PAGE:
A handful of children are now back in Australia's detention centres, after the number of kids in detention dropped to zero earlier this year.
The Department of Immigration and Border Protection'sImmigration Detention and Community Statistics summaries, released monthly, show that as of July 31, "<5" children were in "Mainland APODs" (alternative places of detention) and another "<5" children were in "Brisbane ITA" (immigration transit accommodation). The same figures and classifications on children remained in the most recent report, current to August 31.
In the monthly detention statistics reports for May and June, a line specifically stated that "there were no children in held immigration detention facilities". This line has been removed from the July and August reports.
Immigration Minister Peter Dutton said in April that "we've been able to get kids out of detention" and "we promised that we would get kids out of detention and we have delivered on that promise."
"This is now one of the most significant achievements of this government," he told News Corp.
The department later clarified that Dutton's announcement had specifically pertained to children classed as "illegal maritime arrivals" (IMA) and that some non-IMA children may have remained in detention. A spokeswoman for Dutton's office told The Huffington Post Australia the children currently in detention were not classed as "illegal maritime arrivals" except for one teenager "who has multiple serious matters before law enforcement agencies is currently in detention".
We asked the department where these children had come from, exactly how many there were in detention in July and August, and how many remained in detention today. A spokeswoman for Dutton's office reiterated that the minister's "proudest achievement in this portfolio was to remove all Illegal Maritime Arrival (IMA) children from detention" but did not confirm specific details about the "<5" children noted in the reports.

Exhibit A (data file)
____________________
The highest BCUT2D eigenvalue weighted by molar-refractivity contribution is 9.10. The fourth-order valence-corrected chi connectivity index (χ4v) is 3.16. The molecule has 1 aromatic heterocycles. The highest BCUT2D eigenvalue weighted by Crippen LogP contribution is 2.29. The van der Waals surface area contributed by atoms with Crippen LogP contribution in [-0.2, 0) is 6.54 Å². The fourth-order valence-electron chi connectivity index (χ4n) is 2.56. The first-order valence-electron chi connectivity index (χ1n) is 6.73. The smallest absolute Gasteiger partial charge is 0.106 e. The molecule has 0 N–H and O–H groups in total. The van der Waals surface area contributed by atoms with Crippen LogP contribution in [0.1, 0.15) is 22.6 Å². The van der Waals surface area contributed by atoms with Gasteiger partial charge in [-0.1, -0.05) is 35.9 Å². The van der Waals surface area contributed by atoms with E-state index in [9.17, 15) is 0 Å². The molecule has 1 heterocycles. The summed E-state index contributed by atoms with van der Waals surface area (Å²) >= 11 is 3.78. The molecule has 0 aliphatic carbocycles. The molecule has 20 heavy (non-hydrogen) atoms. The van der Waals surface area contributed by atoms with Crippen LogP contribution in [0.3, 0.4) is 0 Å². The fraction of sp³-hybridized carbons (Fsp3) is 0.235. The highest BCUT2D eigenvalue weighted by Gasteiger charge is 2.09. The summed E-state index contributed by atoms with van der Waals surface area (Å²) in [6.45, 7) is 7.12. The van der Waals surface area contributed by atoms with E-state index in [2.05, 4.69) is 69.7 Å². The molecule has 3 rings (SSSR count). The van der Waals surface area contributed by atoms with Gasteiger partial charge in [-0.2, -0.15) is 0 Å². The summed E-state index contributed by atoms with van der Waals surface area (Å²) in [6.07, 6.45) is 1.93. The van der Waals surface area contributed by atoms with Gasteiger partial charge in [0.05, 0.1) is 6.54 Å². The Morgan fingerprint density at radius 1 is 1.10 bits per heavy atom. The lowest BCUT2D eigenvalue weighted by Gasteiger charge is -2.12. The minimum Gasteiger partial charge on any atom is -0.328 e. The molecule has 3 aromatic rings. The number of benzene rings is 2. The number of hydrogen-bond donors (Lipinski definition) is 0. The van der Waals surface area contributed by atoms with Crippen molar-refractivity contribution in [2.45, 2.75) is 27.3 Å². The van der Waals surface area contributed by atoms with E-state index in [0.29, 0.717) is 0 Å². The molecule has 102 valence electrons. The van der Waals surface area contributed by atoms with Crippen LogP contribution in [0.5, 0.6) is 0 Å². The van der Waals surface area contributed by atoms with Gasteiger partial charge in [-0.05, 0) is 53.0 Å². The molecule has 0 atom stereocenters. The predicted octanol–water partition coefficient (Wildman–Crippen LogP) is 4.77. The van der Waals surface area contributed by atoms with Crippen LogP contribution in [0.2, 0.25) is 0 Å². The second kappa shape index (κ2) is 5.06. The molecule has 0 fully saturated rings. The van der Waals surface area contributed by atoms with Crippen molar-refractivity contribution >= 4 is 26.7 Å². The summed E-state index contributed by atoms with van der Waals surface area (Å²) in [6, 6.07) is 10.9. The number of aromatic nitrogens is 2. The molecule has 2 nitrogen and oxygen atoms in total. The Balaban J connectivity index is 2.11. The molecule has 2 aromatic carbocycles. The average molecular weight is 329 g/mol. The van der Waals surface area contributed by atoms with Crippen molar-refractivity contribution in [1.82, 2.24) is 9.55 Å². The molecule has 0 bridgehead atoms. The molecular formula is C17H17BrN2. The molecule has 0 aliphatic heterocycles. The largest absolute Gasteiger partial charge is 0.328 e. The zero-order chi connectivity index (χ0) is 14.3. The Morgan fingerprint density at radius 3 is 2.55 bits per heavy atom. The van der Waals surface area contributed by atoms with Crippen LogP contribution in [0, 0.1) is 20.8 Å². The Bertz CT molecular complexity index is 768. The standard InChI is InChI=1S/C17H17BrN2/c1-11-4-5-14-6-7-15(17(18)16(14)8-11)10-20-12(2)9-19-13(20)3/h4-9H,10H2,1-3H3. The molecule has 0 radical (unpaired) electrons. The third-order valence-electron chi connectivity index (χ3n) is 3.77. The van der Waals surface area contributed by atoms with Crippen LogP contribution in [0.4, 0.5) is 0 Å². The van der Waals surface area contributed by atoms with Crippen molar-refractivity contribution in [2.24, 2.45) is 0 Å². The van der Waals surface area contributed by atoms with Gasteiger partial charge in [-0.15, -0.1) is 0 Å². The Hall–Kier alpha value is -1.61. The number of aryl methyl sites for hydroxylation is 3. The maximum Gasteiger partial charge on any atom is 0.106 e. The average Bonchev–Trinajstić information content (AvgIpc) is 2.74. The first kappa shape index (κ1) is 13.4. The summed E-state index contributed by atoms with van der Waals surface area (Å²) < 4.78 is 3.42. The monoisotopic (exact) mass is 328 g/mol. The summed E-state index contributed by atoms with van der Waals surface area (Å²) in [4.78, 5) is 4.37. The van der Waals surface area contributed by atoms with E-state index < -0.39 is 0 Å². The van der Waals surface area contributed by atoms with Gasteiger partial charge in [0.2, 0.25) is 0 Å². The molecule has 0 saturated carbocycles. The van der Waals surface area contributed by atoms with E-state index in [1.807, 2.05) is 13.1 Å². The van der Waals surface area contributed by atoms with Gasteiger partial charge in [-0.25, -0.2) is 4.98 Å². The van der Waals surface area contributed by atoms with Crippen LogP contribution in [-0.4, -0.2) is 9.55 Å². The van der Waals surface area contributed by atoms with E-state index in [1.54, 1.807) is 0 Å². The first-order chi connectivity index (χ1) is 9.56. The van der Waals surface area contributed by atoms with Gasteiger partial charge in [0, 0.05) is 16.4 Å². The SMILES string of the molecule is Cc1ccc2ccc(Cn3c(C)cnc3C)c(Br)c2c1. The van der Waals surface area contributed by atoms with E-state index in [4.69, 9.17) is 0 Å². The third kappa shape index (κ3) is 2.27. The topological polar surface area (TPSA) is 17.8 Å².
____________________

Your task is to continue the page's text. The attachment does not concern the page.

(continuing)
"The Minister has also stated that from time-to-time there will be children who are held in detention facilities for short periods of time (with their families) whilst on final removal pathways or where they have been detained at the border and are due to be returned to their country of origin or departure point," the spokeswoman said in a statement.
Additionally, a new table was listed on the July and August reports, titled "detention group" which breaks down those in Australia's detention centres by the reason they are in there. The department spokeswoman said that minors may be placed in detention "for security or criminal matters or for breach of conditions of Community Detention".
Niru Palanivel, of refugee advocacy group ChilOut, told The Huffington Post Australia that it was unclear why these children were in detention.
"They may be transitioning in and out of detention. Kids in community detention who have a family issue, if their mum and dad are transitioned back to detention, then they go with them," she said.
APODs and ITAs:
APOD: "This type of facility is for detainees we assess as being minimal risk to our communities. APODs are often used to accommodate families, children and detainees in need of medical treatment. In addition to detention facilities, APODs can be in the form of rented housing in the community, hotel rooms and other community housing through arrangements with other government departments."
ITA: "ITA provides hostel-style accommodation for detainees which includes food services as well as self-catering for snacks. The detention services provider provides programmes and activities, including onsite recreational facilities."
From the DIBP website